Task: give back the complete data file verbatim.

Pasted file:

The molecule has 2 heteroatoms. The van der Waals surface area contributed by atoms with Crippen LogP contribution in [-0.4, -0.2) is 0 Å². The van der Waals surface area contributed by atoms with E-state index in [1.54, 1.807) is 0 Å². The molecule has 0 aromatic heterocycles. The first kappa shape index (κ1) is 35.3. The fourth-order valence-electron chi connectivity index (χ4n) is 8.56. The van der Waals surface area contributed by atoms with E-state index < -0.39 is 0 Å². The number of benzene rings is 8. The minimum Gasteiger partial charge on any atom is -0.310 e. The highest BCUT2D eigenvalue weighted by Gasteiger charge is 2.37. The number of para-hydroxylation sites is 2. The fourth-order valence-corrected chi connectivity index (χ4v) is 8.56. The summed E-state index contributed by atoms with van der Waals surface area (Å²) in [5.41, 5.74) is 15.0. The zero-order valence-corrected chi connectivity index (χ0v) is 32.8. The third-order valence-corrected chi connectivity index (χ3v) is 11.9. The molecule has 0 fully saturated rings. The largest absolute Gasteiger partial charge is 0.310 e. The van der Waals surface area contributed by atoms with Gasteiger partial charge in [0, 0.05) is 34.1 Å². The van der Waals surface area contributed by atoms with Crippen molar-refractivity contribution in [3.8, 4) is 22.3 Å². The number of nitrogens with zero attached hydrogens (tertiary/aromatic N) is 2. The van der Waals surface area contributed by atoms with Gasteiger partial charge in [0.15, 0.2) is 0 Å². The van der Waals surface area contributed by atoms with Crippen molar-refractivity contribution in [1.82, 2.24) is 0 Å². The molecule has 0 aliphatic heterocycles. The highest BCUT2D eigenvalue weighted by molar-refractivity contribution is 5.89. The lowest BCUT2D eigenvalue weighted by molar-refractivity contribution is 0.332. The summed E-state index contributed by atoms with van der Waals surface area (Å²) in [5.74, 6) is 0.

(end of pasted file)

The molecule has 2 heteroatoms. The van der Waals surface area contributed by atoms with Crippen LogP contribution in [-0.4, -0.2) is 0 Å². The van der Waals surface area contributed by atoms with E-state index in [1.54, 1.807) is 0 Å². The molecule has 0 aromatic heterocycles. The first kappa shape index (κ1) is 35.3. The fourth-order valence-electron chi connectivity index (χ4n) is 8.56. The van der Waals surface area contributed by atoms with E-state index < -0.39 is 0 Å². The number of benzene rings is 8. The minimum Gasteiger partial charge on any atom is -0.310 e. The highest BCUT2D eigenvalue weighted by Gasteiger charge is 2.37. The number of para-hydroxylation sites is 2. The fourth-order valence-corrected chi connectivity index (χ4v) is 8.56. The summed E-state index contributed by atoms with van der Waals surface area (Å²) in [5.41, 5.74) is 15.0. The zero-order valence-corrected chi connectivity index (χ0v) is 32.8. The third-order valence-corrected chi connectivity index (χ3v) is 11.9. The molecule has 0 fully saturated rings. The largest absolute Gasteiger partial charge is 0.310 e. The van der Waals surface area contributed by atoms with Gasteiger partial charge in [0, 0.05) is 34.1 Å². The van der Waals surface area contributed by atoms with Crippen molar-refractivity contribution in [3.8, 4) is 22.3 Å². The number of nitrogens with zero attached hydrogens (tertiary/aromatic N) is 2. The van der Waals surface area contributed by atoms with Gasteiger partial charge in [0.15, 0.2) is 0 Å². The van der Waals surface area contributed by atoms with Crippen molar-refractivity contribution in [1.82, 2.24) is 0 Å². The molecule has 0 aliphatic heterocycles. The highest BCUT2D eigenvalue weighted by molar-refractivity contribution is 5.89. The lowest BCUT2D eigenvalue weighted by molar-refractivity contribution is 0.332. The summed E-state index contributed by atoms with van der Waals surface area (Å²) in [5.74, 6) is 0.